# Winding map and local injectivity

The winding map ${W}$ is a humble example that is conjectured to be extremal in a long-standing open problem. Its planar version is defined in polar coordinates ${(r,\theta)}$ by $\displaystyle (r,\theta) \mapsto (r,2\theta)$

All this map does it stretch every circle around the origin by the factor of two — tangentially, without changing its radius. As a result, the circle winds around itself twice. The map is not injective in any neighborhood of the origin ${r=0}$.

The 3D version of the winding map has the same formula, but in cylindrical coordinates. It winds the space around the ${z}$-axis, like this:

In the tangential direction the space is stretched by the factor of ${2}$; the radial coordinate is unchanged. More precisely: the singular values of the derivative matrix ${DW}$ (which exists everywhere except when ${r=0}$) are ${2,1,1}$. Hence, the Jacobian determinant ${\det DW}$ is ${2}$, which makes sense since the map covers the space by itself, twice.

In general, when the singular values of the matrix ${A}$ are ${\sigma_1\ge \dots \ge\sigma_n}$, the ratio ${\sigma_n^{-n} \det A}$ is called the inner distortion of ${A}$. The word “inner” refers to the fact that ${\sigma_n}$ is the radius of the ball inscribed into the image of unit ball under ${A}$; so, the inner distortion compares this inner radius of the image of unit ball to its volume.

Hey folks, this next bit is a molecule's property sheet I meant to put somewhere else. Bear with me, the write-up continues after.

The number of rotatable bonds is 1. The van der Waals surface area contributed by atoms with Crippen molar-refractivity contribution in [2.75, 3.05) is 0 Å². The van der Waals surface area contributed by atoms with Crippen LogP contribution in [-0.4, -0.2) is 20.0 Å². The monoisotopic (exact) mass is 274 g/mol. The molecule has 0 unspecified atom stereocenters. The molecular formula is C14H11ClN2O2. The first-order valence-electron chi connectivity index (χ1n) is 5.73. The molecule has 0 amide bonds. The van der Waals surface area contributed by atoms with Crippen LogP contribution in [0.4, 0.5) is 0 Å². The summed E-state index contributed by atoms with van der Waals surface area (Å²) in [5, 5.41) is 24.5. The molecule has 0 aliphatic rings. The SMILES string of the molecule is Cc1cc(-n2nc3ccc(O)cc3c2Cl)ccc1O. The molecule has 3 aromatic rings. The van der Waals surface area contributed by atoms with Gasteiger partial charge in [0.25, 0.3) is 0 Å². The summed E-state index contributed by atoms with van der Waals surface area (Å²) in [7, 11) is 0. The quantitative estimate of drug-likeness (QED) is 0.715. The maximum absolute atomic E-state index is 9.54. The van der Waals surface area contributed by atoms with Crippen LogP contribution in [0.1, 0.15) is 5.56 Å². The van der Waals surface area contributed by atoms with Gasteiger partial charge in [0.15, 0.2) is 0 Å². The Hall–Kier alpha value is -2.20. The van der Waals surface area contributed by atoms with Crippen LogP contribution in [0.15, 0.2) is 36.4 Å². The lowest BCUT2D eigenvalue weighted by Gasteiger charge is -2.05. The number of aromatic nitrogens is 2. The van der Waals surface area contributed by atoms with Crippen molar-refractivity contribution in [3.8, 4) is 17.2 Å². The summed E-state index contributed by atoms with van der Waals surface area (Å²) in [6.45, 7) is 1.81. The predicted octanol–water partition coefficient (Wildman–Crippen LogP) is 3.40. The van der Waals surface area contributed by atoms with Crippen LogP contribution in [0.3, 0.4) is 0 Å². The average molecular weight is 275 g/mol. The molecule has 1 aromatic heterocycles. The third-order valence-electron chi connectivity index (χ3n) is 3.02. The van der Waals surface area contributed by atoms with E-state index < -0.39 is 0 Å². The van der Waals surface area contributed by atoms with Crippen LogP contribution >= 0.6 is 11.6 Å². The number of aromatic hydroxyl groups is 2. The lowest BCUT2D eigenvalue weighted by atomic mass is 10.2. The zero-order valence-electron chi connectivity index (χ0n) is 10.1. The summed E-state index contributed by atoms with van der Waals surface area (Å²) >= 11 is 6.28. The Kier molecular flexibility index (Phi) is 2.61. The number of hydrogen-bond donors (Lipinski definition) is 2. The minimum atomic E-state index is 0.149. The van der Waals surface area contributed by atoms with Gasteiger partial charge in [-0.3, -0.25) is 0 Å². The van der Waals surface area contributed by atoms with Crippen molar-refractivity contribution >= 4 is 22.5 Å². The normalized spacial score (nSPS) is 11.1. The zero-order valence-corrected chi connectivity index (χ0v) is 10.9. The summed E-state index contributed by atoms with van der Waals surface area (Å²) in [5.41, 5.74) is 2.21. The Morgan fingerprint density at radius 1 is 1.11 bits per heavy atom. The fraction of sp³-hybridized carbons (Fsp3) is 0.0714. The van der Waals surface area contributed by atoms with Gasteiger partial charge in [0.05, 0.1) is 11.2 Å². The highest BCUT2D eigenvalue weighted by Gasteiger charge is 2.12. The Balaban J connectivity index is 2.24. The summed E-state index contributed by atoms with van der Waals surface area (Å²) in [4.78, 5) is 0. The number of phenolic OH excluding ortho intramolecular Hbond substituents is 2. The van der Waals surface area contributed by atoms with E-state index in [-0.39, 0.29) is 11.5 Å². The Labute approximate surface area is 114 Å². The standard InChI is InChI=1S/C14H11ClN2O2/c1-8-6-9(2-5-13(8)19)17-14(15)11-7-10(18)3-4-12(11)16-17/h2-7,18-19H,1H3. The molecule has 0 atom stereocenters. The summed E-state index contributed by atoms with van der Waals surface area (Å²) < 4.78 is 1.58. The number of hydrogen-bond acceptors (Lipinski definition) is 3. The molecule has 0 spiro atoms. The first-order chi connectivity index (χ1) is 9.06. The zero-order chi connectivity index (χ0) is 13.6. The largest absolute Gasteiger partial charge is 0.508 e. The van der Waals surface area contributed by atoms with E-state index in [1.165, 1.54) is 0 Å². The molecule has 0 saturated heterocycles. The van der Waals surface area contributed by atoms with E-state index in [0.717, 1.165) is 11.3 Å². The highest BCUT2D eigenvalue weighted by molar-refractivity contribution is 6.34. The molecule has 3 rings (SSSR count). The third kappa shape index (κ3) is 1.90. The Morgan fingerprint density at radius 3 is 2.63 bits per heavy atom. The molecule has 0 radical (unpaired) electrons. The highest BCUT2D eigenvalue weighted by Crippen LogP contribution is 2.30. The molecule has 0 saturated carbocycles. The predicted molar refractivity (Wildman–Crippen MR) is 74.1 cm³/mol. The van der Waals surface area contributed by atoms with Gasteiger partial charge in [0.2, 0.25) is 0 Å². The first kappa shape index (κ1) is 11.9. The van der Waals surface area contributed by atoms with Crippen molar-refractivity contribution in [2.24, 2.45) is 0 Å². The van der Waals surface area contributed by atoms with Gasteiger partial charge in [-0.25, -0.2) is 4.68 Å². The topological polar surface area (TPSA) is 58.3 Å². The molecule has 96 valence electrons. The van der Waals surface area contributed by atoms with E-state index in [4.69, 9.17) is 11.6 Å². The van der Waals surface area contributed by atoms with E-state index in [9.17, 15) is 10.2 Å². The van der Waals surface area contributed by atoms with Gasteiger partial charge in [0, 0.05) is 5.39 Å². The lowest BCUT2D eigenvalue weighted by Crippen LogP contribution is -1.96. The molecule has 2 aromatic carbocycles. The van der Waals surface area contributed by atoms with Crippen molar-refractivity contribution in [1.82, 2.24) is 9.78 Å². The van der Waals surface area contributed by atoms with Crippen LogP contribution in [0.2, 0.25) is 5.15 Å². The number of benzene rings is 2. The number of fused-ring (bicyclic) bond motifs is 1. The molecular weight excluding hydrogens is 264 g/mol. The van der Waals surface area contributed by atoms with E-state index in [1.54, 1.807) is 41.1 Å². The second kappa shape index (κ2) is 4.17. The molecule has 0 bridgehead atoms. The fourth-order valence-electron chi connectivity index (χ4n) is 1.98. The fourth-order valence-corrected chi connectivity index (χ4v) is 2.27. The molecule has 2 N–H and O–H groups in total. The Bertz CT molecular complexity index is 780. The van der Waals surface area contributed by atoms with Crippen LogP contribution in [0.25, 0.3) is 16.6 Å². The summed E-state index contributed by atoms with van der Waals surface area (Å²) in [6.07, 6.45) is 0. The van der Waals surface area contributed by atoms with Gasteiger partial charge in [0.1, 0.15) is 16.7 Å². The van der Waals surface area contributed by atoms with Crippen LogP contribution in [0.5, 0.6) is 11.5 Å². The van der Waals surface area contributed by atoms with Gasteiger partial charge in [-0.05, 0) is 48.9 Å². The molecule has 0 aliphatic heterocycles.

For a map, like ${W}$ above, the inner distortion is the (essential) supremum of the inner distortion of its derivative matrices over its domain. So, the inner distortion of ${W}$ is ${2}$, in every dimension. Another example: the linear map ${(x,y)\mapsto (3x,-2y)}$ has inner distortion ${3/2}$.

It is known that there is a constant ${K>1}$ such that if the inner distortion of a map ${F}$ is less than ${K}$ almost everywhere, the map is locally injective: every point has a neighborhood in which ${F}$ is injective. (Technical part: the map must be locally in the Sobolev class ${W^{1,n}}$.) This was proved by Martio, Rickman, and Väisälä in 1971. They conjectured that ${K=2}$ is optimal: that is, the winding map has the least inner distortion among all maps that are not locally injective.

But at present, there is still no explicit nontrivial lower estimate for ${K}$, for example we don’t know if inner distortion less than ${1.001}$ implies local injectivity.

## 4 thoughts on “Winding map and local injectivity”

1. Tomás says:

Do you know any place where I can find this paper? Or maybe, another reference which contains the same subjetc?

1. L says:

The state of the art is “The local homeomorphism property of spatial quasiregular mappings with distortion close to one” by Kaj Rajala. It’s published in GAFA, and in preprint form is available at http://www.math.jyu.fi/research/pspdf/294.pdf

2. Is the point that the derivative is not required to be continuous? I don’t see why the local homeomorphism conclusion doesn’t follow from the inverse function theorem if the smallest singular value doesn’t vanish.

1. L says:

I should not have omitted the technical part (now inserted as a parenthetical into the post). Pointwise differentiability is not assumed; instead, the map is assumed to be in the Sobolev class W^{1,n} so that the Jacobian determinant works as expected.

If we assume pointwise differentiability with nonvanishing Jacobian, local invertibility holds: we don’t even need continuity of the derivative.
http://terrytao.wordpress.com/2011/09/12/the-inverse-function-theorem-for-everywhere-differentiable-maps/

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